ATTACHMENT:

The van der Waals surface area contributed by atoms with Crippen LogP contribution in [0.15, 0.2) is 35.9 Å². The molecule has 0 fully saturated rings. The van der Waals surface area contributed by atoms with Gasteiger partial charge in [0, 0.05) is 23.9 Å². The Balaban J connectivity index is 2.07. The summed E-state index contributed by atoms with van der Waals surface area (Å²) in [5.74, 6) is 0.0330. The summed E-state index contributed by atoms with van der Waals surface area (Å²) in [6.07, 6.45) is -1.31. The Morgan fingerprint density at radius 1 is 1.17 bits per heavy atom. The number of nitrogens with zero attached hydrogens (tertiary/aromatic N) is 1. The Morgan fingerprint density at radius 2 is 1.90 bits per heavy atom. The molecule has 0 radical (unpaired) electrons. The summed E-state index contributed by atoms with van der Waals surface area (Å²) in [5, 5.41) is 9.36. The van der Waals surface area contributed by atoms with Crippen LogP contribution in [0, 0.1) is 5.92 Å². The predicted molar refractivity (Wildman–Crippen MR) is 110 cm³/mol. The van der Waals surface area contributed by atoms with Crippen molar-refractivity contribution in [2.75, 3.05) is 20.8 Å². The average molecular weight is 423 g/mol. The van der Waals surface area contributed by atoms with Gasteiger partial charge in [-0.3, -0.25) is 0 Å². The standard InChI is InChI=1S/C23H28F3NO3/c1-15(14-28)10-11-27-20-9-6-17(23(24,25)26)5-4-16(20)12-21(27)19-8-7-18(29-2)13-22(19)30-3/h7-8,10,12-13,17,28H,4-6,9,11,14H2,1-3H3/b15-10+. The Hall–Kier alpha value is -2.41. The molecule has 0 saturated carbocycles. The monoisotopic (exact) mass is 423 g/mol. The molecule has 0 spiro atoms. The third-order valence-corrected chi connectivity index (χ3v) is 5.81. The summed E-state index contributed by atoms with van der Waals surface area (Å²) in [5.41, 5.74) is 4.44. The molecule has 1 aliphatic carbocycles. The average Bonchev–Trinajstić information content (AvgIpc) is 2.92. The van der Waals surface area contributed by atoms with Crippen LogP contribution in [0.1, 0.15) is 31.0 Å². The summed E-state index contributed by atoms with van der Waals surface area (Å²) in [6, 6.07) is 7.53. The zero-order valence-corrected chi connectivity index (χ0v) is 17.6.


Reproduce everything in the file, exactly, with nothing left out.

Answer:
The van der Waals surface area contributed by atoms with Crippen LogP contribution in [0.15, 0.2) is 35.9 Å². The molecule has 0 fully saturated rings. The van der Waals surface area contributed by atoms with Gasteiger partial charge in [0, 0.05) is 23.9 Å². The Balaban J connectivity index is 2.07. The summed E-state index contributed by atoms with van der Waals surface area (Å²) in [5.74, 6) is 0.0330. The summed E-state index contributed by atoms with van der Waals surface area (Å²) in [6.07, 6.45) is -1.31. The Morgan fingerprint density at radius 1 is 1.17 bits per heavy atom. The number of nitrogens with zero attached hydrogens (tertiary/aromatic N) is 1. The Morgan fingerprint density at radius 2 is 1.90 bits per heavy atom. The molecule has 0 radical (unpaired) electrons. The summed E-state index contributed by atoms with van der Waals surface area (Å²) in [5, 5.41) is 9.36. The van der Waals surface area contributed by atoms with Crippen LogP contribution in [0, 0.1) is 5.92 Å². The predicted molar refractivity (Wildman–Crippen MR) is 110 cm³/mol. The van der Waals surface area contributed by atoms with Crippen molar-refractivity contribution in [2.75, 3.05) is 20.8 Å². The average molecular weight is 423 g/mol. The van der Waals surface area contributed by atoms with Gasteiger partial charge in [-0.3, -0.25) is 0 Å². The standard InChI is InChI=1S/C23H28F3NO3/c1-15(14-28)10-11-27-20-9-6-17(23(24,25)26)5-4-16(20)12-21(27)19-8-7-18(29-2)13-22(19)30-3/h7-8,10,12-13,17,28H,4-6,9,11,14H2,1-3H3/b15-10+. The Hall–Kier alpha value is -2.41. The molecule has 0 saturated carbocycles. The monoisotopic (exact) mass is 423 g/mol. The molecule has 0 spiro atoms. The third-order valence-corrected chi connectivity index (χ3v) is 5.81. The summed E-state index contributed by atoms with van der Waals surface area (Å²) in [5.41, 5.74) is 4.44. The molecule has 1 aliphatic carbocycles. The average Bonchev–Trinajstić information content (AvgIpc) is 2.92. The van der Waals surface area contributed by atoms with Crippen LogP contribution in [0.1, 0.15) is 31.0 Å². The summed E-state index contributed by atoms with van der Waals surface area (Å²) in [6, 6.07) is 7.53. The zero-order valence-corrected chi connectivity index (χ0v) is 17.6.